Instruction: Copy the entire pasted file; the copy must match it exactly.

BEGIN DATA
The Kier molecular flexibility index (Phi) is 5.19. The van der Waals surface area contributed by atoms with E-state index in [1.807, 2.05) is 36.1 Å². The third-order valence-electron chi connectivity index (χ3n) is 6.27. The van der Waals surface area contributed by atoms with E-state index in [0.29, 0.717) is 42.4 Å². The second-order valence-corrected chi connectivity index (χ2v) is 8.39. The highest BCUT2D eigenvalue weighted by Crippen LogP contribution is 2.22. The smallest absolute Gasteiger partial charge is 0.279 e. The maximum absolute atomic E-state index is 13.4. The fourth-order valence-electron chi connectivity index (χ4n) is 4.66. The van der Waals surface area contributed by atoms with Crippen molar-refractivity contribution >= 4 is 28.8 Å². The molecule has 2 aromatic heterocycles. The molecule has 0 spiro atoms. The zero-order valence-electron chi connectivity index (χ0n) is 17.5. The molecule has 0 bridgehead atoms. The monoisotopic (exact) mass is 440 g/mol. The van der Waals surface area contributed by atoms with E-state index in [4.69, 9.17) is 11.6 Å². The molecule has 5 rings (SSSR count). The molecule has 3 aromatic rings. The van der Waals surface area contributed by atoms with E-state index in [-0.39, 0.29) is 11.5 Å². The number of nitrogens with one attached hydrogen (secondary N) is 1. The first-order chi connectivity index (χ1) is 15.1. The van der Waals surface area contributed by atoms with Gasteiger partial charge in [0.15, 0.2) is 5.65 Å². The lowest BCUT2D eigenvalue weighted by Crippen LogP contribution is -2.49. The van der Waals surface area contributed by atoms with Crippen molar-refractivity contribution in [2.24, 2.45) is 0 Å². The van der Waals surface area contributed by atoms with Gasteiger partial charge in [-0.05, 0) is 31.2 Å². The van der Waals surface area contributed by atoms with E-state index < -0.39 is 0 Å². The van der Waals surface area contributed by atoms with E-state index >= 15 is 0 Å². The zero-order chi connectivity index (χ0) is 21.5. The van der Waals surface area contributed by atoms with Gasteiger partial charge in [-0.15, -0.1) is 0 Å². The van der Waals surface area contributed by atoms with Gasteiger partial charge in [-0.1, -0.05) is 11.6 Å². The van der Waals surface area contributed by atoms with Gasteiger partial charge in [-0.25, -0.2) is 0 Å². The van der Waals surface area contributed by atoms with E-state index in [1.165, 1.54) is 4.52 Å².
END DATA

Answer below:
The Kier molecular flexibility index (Phi) is 5.19. The van der Waals surface area contributed by atoms with E-state index in [1.807, 2.05) is 36.1 Å². The third-order valence-electron chi connectivity index (χ3n) is 6.27. The van der Waals surface area contributed by atoms with E-state index in [0.29, 0.717) is 42.4 Å². The second-order valence-corrected chi connectivity index (χ2v) is 8.39. The highest BCUT2D eigenvalue weighted by Crippen LogP contribution is 2.22. The smallest absolute Gasteiger partial charge is 0.279 e. The maximum absolute atomic E-state index is 13.4. The fourth-order valence-electron chi connectivity index (χ4n) is 4.66. The van der Waals surface area contributed by atoms with Crippen molar-refractivity contribution >= 4 is 28.8 Å². The molecule has 2 aromatic heterocycles. The molecule has 0 spiro atoms. The zero-order valence-electron chi connectivity index (χ0n) is 17.5. The molecule has 0 bridgehead atoms. The monoisotopic (exact) mass is 440 g/mol. The van der Waals surface area contributed by atoms with E-state index in [4.69, 9.17) is 11.6 Å². The molecule has 5 rings (SSSR count). The molecule has 3 aromatic rings. The van der Waals surface area contributed by atoms with E-state index in [-0.39, 0.29) is 11.5 Å². The number of nitrogens with one attached hydrogen (secondary N) is 1. The first-order chi connectivity index (χ1) is 15.1. The van der Waals surface area contributed by atoms with Gasteiger partial charge in [0.15, 0.2) is 5.65 Å². The lowest BCUT2D eigenvalue weighted by Crippen LogP contribution is -2.49. The van der Waals surface area contributed by atoms with Crippen molar-refractivity contribution in [2.24, 2.45) is 0 Å². The van der Waals surface area contributed by atoms with Gasteiger partial charge in [-0.05, 0) is 31.2 Å². The van der Waals surface area contributed by atoms with E-state index < -0.39 is 0 Å². The van der Waals surface area contributed by atoms with E-state index >= 15 is 0 Å². The zero-order chi connectivity index (χ0) is 21.5. The van der Waals surface area contributed by atoms with Gasteiger partial charge in [-0.15, -0.1) is 0 Å². The van der Waals surface area contributed by atoms with Gasteiger partial charge in [-0.1, -0.05) is 11.6 Å². The van der Waals surface area contributed by atoms with Gasteiger partial charge in [-0.25, -0.2) is 0 Å². The van der Waals surface area contributed by atoms with E-state index in [1.165, 1.54) is 4.52 Å².